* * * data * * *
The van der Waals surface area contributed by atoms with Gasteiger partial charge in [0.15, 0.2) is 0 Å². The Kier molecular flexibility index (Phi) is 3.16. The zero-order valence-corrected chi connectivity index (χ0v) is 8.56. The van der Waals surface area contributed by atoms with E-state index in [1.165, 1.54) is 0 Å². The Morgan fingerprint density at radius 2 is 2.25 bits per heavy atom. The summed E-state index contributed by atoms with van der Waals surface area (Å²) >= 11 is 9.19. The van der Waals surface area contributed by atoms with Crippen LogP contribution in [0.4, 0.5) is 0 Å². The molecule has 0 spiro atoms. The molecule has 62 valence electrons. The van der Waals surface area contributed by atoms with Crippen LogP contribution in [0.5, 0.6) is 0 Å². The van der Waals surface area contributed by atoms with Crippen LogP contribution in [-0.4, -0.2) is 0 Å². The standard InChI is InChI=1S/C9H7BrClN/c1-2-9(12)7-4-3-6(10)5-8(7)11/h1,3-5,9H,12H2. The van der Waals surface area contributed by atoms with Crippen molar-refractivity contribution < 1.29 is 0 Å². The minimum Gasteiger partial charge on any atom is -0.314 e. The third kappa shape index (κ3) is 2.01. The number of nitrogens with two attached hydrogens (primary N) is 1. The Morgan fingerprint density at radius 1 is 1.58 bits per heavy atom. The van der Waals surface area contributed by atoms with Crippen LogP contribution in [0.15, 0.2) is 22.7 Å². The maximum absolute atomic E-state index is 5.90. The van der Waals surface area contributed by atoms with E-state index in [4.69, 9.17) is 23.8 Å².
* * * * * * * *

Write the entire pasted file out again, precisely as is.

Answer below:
The van der Waals surface area contributed by atoms with Gasteiger partial charge in [0.15, 0.2) is 0 Å². The Kier molecular flexibility index (Phi) is 3.16. The zero-order valence-corrected chi connectivity index (χ0v) is 8.56. The van der Waals surface area contributed by atoms with E-state index in [1.165, 1.54) is 0 Å². The Morgan fingerprint density at radius 2 is 2.25 bits per heavy atom. The summed E-state index contributed by atoms with van der Waals surface area (Å²) >= 11 is 9.19. The van der Waals surface area contributed by atoms with Crippen LogP contribution in [0.4, 0.5) is 0 Å². The molecule has 0 spiro atoms. The molecule has 62 valence electrons. The van der Waals surface area contributed by atoms with Crippen LogP contribution in [0.5, 0.6) is 0 Å². The van der Waals surface area contributed by atoms with Crippen LogP contribution in [-0.4, -0.2) is 0 Å². The standard InChI is InChI=1S/C9H7BrClN/c1-2-9(12)7-4-3-6(10)5-8(7)11/h1,3-5,9H,12H2. The van der Waals surface area contributed by atoms with Crippen molar-refractivity contribution < 1.29 is 0 Å². The minimum Gasteiger partial charge on any atom is -0.314 e. The third kappa shape index (κ3) is 2.01. The number of nitrogens with two attached hydrogens (primary N) is 1. The Morgan fingerprint density at radius 1 is 1.58 bits per heavy atom. The van der Waals surface area contributed by atoms with Crippen LogP contribution in [0.15, 0.2) is 22.7 Å². The maximum absolute atomic E-state index is 5.90. The van der Waals surface area contributed by atoms with E-state index in [4.69, 9.17) is 23.8 Å².